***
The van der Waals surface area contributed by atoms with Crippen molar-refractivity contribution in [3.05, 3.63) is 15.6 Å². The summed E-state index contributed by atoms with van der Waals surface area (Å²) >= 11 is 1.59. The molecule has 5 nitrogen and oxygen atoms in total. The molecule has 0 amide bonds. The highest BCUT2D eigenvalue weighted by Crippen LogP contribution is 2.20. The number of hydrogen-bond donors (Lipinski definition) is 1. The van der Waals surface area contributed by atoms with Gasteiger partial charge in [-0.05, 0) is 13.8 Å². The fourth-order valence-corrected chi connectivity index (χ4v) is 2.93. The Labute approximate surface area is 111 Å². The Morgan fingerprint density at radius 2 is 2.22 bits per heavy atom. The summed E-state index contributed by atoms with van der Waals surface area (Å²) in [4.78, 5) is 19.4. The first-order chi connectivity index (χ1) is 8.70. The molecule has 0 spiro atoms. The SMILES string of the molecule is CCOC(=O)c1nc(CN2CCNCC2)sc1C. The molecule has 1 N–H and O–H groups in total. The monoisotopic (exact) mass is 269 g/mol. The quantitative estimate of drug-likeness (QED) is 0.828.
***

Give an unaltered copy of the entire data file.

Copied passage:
The van der Waals surface area contributed by atoms with Crippen molar-refractivity contribution in [3.05, 3.63) is 15.6 Å². The summed E-state index contributed by atoms with van der Waals surface area (Å²) >= 11 is 1.59. The molecule has 5 nitrogen and oxygen atoms in total. The molecule has 0 amide bonds. The highest BCUT2D eigenvalue weighted by Crippen LogP contribution is 2.20. The number of hydrogen-bond donors (Lipinski definition) is 1. The van der Waals surface area contributed by atoms with Gasteiger partial charge in [-0.05, 0) is 13.8 Å². The fourth-order valence-corrected chi connectivity index (χ4v) is 2.93. The Labute approximate surface area is 111 Å². The Morgan fingerprint density at radius 2 is 2.22 bits per heavy atom. The summed E-state index contributed by atoms with van der Waals surface area (Å²) in [4.78, 5) is 19.4. The first-order chi connectivity index (χ1) is 8.70. The molecule has 0 spiro atoms. The SMILES string of the molecule is CCOC(=O)c1nc(CN2CCNCC2)sc1C. The molecule has 1 N–H and O–H groups in total. The monoisotopic (exact) mass is 269 g/mol. The quantitative estimate of drug-likeness (QED) is 0.828.